Crane flies look like mosquitoes with long legs, and they can be seen flying around homes in the D.C. region.
The bugs can be seen in big numbers, and “The Bug Guy” Mike Raupp, professor emeritus at the University of Maryland, said that’s thanks to the rain the region received in the spring.
Raupp believes lots of rain led to more decaying plant matter later in the year, and that’s an environment in which the crane fly thrives during its younger stages of life.
“That’s gonna be the perfect conditions for these leather jacket larvae or maggots,” Raupp said.
He said the bugs in the maggot or “leather jacket” stage are beneficial, as they help break down decaying matter. The bug is unique because not all of them feed on decaying matter.
“These guys are going to help decompose all that vegetation that’s been forming out there, and add those nutrients back to the food chain,” Raupp said.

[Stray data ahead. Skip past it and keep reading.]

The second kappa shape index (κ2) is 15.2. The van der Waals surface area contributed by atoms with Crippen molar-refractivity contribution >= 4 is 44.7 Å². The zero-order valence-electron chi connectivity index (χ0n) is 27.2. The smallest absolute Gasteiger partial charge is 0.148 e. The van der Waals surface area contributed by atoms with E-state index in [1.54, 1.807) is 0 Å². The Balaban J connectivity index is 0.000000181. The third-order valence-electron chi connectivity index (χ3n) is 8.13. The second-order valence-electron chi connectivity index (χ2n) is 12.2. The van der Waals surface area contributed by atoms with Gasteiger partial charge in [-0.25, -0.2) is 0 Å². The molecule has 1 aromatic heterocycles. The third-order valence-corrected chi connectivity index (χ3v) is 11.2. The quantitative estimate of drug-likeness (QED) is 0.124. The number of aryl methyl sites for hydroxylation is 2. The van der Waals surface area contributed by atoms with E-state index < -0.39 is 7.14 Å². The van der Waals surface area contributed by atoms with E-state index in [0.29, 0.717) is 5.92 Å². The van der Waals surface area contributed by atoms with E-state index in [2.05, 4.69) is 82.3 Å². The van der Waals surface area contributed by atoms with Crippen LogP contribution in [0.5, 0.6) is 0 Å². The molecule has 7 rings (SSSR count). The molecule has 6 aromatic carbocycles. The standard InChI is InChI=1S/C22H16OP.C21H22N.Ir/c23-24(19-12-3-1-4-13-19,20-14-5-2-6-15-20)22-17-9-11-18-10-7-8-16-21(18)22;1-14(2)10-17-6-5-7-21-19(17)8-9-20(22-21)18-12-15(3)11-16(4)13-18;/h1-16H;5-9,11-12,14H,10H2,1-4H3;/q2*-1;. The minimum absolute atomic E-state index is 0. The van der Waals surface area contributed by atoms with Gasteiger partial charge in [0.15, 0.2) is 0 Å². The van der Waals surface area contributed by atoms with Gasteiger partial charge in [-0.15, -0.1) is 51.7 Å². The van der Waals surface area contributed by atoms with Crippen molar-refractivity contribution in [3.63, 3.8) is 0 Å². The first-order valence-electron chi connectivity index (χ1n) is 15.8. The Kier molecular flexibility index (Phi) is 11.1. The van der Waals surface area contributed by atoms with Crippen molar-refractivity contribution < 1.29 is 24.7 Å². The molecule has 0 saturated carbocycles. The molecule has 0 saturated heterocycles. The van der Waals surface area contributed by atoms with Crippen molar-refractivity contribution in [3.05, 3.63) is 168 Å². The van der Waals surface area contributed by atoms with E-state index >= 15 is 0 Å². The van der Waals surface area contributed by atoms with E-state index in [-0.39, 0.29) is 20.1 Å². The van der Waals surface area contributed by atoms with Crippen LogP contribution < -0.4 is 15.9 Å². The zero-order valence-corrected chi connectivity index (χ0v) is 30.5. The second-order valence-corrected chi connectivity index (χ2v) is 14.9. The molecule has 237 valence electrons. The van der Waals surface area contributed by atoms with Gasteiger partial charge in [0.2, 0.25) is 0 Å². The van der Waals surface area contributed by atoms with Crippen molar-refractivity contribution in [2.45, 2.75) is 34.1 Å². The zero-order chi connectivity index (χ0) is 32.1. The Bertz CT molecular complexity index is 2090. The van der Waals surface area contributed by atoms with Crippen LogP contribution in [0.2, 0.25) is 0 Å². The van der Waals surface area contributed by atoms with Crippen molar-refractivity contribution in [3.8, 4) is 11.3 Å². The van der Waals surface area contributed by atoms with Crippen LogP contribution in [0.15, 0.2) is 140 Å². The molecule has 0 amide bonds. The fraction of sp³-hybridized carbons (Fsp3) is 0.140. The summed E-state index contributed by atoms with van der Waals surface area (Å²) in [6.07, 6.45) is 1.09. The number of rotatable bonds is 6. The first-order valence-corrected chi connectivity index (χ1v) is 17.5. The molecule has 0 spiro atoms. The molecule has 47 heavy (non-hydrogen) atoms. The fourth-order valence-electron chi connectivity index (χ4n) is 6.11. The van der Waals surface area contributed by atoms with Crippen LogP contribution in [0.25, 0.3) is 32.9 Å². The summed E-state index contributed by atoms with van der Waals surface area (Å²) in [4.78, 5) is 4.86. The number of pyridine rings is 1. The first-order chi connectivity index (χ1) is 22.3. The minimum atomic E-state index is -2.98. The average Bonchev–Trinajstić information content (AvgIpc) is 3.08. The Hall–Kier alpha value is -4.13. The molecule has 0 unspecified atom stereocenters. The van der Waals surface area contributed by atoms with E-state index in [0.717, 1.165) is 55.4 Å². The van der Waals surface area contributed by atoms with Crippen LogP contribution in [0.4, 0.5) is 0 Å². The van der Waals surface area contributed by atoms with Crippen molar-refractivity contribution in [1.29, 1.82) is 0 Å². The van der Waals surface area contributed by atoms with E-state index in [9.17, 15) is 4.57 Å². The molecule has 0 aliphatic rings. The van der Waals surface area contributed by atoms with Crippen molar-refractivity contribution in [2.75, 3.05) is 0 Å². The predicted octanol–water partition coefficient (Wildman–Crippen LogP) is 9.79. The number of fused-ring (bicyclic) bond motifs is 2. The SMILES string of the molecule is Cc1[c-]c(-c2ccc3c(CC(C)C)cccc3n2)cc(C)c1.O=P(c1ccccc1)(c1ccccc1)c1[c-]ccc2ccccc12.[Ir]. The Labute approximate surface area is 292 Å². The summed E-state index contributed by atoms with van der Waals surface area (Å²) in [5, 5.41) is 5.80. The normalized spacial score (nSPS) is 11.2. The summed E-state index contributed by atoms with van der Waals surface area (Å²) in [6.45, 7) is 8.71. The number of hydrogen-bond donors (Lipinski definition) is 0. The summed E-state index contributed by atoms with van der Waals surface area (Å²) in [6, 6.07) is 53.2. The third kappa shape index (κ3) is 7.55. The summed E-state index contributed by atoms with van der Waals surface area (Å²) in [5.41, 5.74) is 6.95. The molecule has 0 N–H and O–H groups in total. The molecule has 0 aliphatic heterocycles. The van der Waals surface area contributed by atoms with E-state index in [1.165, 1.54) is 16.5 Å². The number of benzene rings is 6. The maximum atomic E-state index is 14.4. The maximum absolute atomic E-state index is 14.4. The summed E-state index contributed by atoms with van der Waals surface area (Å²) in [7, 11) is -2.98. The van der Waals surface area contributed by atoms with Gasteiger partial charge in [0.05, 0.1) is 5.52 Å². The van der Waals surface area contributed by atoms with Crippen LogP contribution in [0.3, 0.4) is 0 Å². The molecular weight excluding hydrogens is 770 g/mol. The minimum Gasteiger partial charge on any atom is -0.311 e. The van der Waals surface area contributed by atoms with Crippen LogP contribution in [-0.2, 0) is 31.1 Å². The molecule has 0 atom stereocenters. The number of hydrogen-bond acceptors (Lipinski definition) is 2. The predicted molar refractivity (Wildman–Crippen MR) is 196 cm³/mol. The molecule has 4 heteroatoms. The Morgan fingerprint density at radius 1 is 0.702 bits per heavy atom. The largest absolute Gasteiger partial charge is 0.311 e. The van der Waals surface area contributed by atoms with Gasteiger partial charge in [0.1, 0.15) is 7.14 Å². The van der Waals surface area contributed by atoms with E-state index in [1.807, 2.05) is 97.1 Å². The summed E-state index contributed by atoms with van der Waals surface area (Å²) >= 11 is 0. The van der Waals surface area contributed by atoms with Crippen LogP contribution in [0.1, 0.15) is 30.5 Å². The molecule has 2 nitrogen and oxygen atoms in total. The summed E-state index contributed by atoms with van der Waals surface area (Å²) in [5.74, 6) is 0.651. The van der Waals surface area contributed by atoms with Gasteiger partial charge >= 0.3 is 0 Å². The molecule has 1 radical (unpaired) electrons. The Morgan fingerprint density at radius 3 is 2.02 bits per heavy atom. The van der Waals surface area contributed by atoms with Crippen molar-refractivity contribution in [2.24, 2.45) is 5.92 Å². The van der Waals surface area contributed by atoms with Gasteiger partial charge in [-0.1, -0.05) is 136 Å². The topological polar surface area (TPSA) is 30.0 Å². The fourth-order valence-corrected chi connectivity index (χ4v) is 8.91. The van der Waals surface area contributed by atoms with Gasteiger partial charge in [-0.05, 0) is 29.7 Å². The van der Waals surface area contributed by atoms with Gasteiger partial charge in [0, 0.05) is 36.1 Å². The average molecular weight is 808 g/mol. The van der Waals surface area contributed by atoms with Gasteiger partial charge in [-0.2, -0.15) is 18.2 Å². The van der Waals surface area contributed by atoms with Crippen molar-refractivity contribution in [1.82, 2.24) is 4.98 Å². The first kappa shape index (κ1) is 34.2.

However, not all young crane flies feast on dead vegetation. Some are aquatic and live in streams, where they hunt other small invertebrates. Others can be considered pests, as they feed on the roots of grass.
Once they develop into adults, they take flight; but even though they look like “mosquitoes on steroids,” according to Raupp, they aren’t harmful to humans.
“They’re not going to bite you; they’re not going to carry away your children by their ears,” Raupp said.
While a lot remains unknown about their eating habits as adults, Raupp said it is believed they feed on nectar and pollen once fully grown. For an adult crane fly there is one major goal: taking the steps necessary to bring about the next generation of crane fly.